He’s Wayne K. Barber. You talk about confusion. He’s younger than I am. We worked at a camp together, and they used to get on the microphone and call us to the phone. We never could tell if they were saying Wayne A. or Wayne K. We’d both show up every time. When I was at college years and years ago, his mother became like a mother to me. She called me over to their house. We had meals together. We did things together. I can truthfully say to this day, even though she’s gone on to be with the Lord, that she was like a mother to me.

That’s what Paul is saying about Rufus’s mom. She had treated even the Apostle Paul like a son. It’s assumed that Alexander wasn’t in Rome or Paul would have greeted him too. Because Mark mentions him, most likely he is also a believer. So you see a whole family here that came to know Christ as a result of witnessing Jesus hang and die on a cross for each of them. He was a black man who bowed his heart to Jesus Christ when he witnessed the sacrifice that Jesus was making for him upon the cross.

You know, something has been bothering me a long time and whenever the scripture brings it up sometimes the Lord gives me a freedom to touch on it just for a second. It’s not an agenda that I have but it’s something I think we need to hear. In the South you don’t talk about blacks too many times. You know, we’re having a resurgence of something in our country. I hope you’ve noticed it, and I hope you’re just as disturbed about it as I am. It’s that anti-Semitic thing that people have against the Jews and the racism against blacks. It’s been there all along, but it’s coming back out now in a way that’s actually more frightening than what it used to be years ago.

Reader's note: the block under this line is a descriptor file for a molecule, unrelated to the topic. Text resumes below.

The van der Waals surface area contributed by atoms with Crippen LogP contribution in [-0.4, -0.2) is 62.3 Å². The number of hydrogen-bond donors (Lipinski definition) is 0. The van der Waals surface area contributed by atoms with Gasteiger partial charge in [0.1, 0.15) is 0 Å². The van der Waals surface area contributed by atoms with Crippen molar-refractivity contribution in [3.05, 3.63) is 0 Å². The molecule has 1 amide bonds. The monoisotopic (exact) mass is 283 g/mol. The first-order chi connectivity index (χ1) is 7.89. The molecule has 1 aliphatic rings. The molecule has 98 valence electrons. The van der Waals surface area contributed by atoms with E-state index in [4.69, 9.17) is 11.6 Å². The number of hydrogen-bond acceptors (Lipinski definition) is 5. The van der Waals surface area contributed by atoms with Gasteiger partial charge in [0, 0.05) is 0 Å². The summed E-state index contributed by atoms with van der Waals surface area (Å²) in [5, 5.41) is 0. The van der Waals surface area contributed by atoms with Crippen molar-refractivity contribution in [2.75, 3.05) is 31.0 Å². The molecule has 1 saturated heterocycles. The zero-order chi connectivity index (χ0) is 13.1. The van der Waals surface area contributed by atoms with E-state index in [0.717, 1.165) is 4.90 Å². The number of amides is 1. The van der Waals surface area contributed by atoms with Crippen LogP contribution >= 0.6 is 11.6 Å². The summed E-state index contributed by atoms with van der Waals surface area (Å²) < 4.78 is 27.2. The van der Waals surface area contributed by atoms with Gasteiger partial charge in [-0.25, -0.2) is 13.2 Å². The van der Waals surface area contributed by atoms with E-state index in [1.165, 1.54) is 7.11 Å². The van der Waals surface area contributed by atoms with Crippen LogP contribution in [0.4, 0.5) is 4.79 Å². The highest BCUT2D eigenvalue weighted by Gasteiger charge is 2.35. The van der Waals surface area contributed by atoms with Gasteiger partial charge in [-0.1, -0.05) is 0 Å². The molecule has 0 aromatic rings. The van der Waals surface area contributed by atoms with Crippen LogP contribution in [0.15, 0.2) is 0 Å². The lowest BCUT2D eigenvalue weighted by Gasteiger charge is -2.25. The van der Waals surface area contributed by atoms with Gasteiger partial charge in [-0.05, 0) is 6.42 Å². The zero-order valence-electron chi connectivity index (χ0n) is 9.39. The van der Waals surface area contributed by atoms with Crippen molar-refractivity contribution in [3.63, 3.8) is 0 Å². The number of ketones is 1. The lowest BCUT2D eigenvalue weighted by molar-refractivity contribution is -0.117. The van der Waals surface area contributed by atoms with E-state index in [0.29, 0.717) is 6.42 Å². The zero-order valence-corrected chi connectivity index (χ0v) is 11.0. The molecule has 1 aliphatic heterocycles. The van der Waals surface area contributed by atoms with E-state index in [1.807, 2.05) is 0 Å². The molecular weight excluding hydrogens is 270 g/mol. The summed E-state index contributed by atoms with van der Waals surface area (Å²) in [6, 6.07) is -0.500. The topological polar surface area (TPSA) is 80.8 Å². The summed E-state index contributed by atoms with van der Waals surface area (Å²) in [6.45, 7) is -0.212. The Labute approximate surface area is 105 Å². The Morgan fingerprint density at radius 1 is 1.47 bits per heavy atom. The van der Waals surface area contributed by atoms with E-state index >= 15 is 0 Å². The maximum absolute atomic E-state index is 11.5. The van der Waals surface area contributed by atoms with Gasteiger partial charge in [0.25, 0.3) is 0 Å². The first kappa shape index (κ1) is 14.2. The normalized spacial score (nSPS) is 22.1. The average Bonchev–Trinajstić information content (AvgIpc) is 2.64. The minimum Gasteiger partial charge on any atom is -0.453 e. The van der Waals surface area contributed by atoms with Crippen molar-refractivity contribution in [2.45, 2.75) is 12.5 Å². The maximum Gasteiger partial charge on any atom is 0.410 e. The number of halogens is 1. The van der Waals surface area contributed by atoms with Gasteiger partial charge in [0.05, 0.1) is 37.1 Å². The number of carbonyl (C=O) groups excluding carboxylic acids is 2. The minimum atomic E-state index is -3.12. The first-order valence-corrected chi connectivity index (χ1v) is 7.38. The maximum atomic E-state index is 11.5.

I was doing a meeting down in the South, and another church called me and said, “Wayne, this is a wonderful church. They just love Jesus and love to hear the Word taught. Will you come down? We’ll have a wonderful meeting together.” So I went down on a Sunday afternoon. This was years ago, but what I saw then is still hap­pening even to this day. When I got down there I made a statement. You know, sometimes when I preach I sound arrogant. I don’t know why. I do. My mom told me that before she died. She said, “Son, you sound like a smart-aleck.” I don’t mean to. There’s nothing inside of me that really means that. It just comes out that way some­times. But just remember God is not finished with me yet.